Last week, I was invited by the UNDP (United Nations Development Program) of Montenegro to travel to the country's capital of Podgorica, to illustrate a WPI project, called VeniceNoise.org, that was completed at the Venice Project Center exactly one year ago.
on the web site is crowdsourced through a smartphone app that can be downloaded from the site.
The app allows users to collect a noise sample and a photo of the noise source. The recording is automatically translated onto a dB level thanks to a sophisticated algorithm tailored to the microphone of the specific Android phone used by the 2011 team.
Noise samples can be queued to be uploaded later or they can be submitted instantly to the site, where they appear as small dots when one zooms close enough. If the user turns on the map of the "Noise Zoning" (button at top-right of screen), the samples that exceed the allowed dB levels turn red.
By clicking on a dot (red or green) one gets a little pop-up bubble with the picture of the noise source and a button to play the WAV file of the recording. A heat map is automatically generated to show areas of high noise intensity (toggle button is also on top right) and a timeline tool is shown at the bottom of the map to play back or select the noise levels by time of day, by day of the week or by month. Below the timelines is a full list of all the samples, which can be queried using pull-down menus to filter the data in a variety of useful ways. All in all, this is an extraordinary tool that a talented team of WPI students was able to create from scratch in just two months, based on my initial concept. Quite an accomplishment!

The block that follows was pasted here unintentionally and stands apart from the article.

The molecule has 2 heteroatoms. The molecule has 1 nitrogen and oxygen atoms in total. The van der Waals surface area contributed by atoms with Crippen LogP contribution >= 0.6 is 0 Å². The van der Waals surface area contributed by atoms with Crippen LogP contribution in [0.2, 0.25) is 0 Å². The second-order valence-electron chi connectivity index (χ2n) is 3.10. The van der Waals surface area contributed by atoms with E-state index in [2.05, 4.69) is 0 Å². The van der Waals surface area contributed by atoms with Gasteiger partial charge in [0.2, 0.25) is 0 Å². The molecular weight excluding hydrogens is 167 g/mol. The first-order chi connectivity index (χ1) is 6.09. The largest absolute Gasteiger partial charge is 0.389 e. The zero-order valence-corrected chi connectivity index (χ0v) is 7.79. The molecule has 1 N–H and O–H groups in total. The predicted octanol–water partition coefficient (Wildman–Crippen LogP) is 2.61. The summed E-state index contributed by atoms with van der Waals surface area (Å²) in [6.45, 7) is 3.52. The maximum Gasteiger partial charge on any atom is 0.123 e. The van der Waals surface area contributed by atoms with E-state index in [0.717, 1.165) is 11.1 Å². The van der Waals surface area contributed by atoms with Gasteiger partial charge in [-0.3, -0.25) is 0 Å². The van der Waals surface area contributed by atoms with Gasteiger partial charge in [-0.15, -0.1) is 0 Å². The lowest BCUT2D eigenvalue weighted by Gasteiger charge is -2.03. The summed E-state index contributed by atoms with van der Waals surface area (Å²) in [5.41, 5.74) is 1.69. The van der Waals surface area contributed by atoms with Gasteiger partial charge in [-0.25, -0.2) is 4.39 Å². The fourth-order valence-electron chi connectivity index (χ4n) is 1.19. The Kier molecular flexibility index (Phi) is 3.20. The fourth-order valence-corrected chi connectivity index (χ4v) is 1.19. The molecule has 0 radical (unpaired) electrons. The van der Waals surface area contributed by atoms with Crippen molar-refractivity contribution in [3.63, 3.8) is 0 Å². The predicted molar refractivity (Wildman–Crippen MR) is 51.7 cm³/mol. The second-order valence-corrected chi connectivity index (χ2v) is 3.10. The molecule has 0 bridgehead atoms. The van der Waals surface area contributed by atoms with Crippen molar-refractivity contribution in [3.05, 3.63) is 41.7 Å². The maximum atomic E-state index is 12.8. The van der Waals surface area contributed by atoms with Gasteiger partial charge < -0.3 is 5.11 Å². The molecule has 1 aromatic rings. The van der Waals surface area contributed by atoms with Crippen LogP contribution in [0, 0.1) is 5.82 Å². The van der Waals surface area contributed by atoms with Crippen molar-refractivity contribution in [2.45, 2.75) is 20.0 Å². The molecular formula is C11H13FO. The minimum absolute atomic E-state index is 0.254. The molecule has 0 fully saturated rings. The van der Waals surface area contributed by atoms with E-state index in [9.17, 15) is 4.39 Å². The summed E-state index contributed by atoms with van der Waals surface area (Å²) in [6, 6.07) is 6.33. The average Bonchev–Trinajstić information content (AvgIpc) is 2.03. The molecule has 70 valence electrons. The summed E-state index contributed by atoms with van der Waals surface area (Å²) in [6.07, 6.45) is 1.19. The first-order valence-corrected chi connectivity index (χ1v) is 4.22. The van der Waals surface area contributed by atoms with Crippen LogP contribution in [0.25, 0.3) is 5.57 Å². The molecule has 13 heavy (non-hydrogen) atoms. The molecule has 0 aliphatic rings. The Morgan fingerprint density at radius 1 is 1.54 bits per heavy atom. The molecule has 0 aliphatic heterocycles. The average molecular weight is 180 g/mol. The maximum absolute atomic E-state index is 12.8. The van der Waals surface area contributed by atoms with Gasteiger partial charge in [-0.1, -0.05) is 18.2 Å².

The VeniceNoise app and web sites were so successful that the City of Boston, for whom we developed the world-famous StreetBump app (soon to be presented at the Urban Data Management Society conference in London), has expressed a serious interest in it, which explains why the VeniceNoise web site has a "Boston Demo" button at the top right of the menu. In fact, when I was the director of the WPI Boston Project Center, we conducted an award-winning project called "Noise Data Farming", which I included in my Montenegro presentation as another example of how we can help the country address the noise problems that apparently are causing negative effects on their tourist industry, by requesting before-and-after noise surveys in conjunction with large construction projects.
A final piece of my UNDP workshop, which was attended by several high-level members of the Montenegro national ministries as well as many mayors from municipalities all over the country, briefly touched upon a paper that I presented years ago at a conference on Visual Analytics in Muenster, Germany, where I proposed an innovative approach to manage outdoor cafe/restaurant seating permits to control nighttime noise.
It was an interesting trip, with lots of connections to past projects of mine, and I hope that UNDP will call us back to help Montenegro become as quiet as Venice is at this time of the year, when fog envelops us and snow starts blanketing the serenissima, just as this year's students are about to leave after yet another successful term at the Venice Project Center.